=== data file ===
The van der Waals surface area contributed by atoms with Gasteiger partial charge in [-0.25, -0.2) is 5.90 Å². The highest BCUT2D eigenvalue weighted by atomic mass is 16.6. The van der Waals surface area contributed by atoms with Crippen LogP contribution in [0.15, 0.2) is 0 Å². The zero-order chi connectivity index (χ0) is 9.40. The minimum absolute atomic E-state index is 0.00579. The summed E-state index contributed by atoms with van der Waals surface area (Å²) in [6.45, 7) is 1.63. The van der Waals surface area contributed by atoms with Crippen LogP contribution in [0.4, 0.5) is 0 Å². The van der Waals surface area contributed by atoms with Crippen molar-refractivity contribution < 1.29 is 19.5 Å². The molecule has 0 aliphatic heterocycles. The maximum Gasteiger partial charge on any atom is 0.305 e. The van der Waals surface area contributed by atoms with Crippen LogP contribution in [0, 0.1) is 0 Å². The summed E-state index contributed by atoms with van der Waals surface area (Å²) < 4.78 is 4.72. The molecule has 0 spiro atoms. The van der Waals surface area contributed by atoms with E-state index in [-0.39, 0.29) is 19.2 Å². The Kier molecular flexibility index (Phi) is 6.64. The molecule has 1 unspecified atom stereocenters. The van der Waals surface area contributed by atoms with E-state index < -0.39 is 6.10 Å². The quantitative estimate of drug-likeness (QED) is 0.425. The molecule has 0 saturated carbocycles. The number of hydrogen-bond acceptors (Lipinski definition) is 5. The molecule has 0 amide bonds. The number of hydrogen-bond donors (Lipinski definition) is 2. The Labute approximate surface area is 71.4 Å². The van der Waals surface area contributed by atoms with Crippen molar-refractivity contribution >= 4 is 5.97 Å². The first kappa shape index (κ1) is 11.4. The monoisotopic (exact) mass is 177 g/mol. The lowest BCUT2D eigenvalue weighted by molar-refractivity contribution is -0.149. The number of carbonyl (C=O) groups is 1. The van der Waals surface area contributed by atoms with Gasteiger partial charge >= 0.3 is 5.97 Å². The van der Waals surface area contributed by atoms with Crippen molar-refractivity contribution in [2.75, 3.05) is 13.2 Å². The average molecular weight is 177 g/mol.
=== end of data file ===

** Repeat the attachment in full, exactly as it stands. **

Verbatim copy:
The van der Waals surface area contributed by atoms with Gasteiger partial charge in [-0.25, -0.2) is 5.90 Å². The highest BCUT2D eigenvalue weighted by atomic mass is 16.6. The van der Waals surface area contributed by atoms with Crippen LogP contribution in [0.15, 0.2) is 0 Å². The zero-order chi connectivity index (χ0) is 9.40. The minimum absolute atomic E-state index is 0.00579. The summed E-state index contributed by atoms with van der Waals surface area (Å²) in [6.45, 7) is 1.63. The van der Waals surface area contributed by atoms with Crippen LogP contribution in [0.4, 0.5) is 0 Å². The van der Waals surface area contributed by atoms with Crippen molar-refractivity contribution < 1.29 is 19.5 Å². The molecule has 0 aliphatic heterocycles. The maximum Gasteiger partial charge on any atom is 0.305 e. The van der Waals surface area contributed by atoms with Crippen LogP contribution in [0, 0.1) is 0 Å². The summed E-state index contributed by atoms with van der Waals surface area (Å²) < 4.78 is 4.72. The molecule has 0 spiro atoms. The van der Waals surface area contributed by atoms with E-state index in [-0.39, 0.29) is 19.2 Å². The Kier molecular flexibility index (Phi) is 6.64. The molecule has 1 unspecified atom stereocenters. The van der Waals surface area contributed by atoms with E-state index < -0.39 is 6.10 Å². The quantitative estimate of drug-likeness (QED) is 0.425. The molecule has 0 saturated carbocycles. The number of hydrogen-bond acceptors (Lipinski definition) is 5. The molecule has 0 amide bonds. The number of hydrogen-bond donors (Lipinski definition) is 2. The Labute approximate surface area is 71.4 Å². The van der Waals surface area contributed by atoms with Crippen molar-refractivity contribution >= 4 is 5.97 Å². The first kappa shape index (κ1) is 11.4. The monoisotopic (exact) mass is 177 g/mol. The lowest BCUT2D eigenvalue weighted by molar-refractivity contribution is -0.149. The number of carbonyl (C=O) groups is 1. The van der Waals surface area contributed by atoms with Gasteiger partial charge >= 0.3 is 5.97 Å². The van der Waals surface area contributed by atoms with Crippen molar-refractivity contribution in [2.75, 3.05) is 13.2 Å². The average molecular weight is 177 g/mol.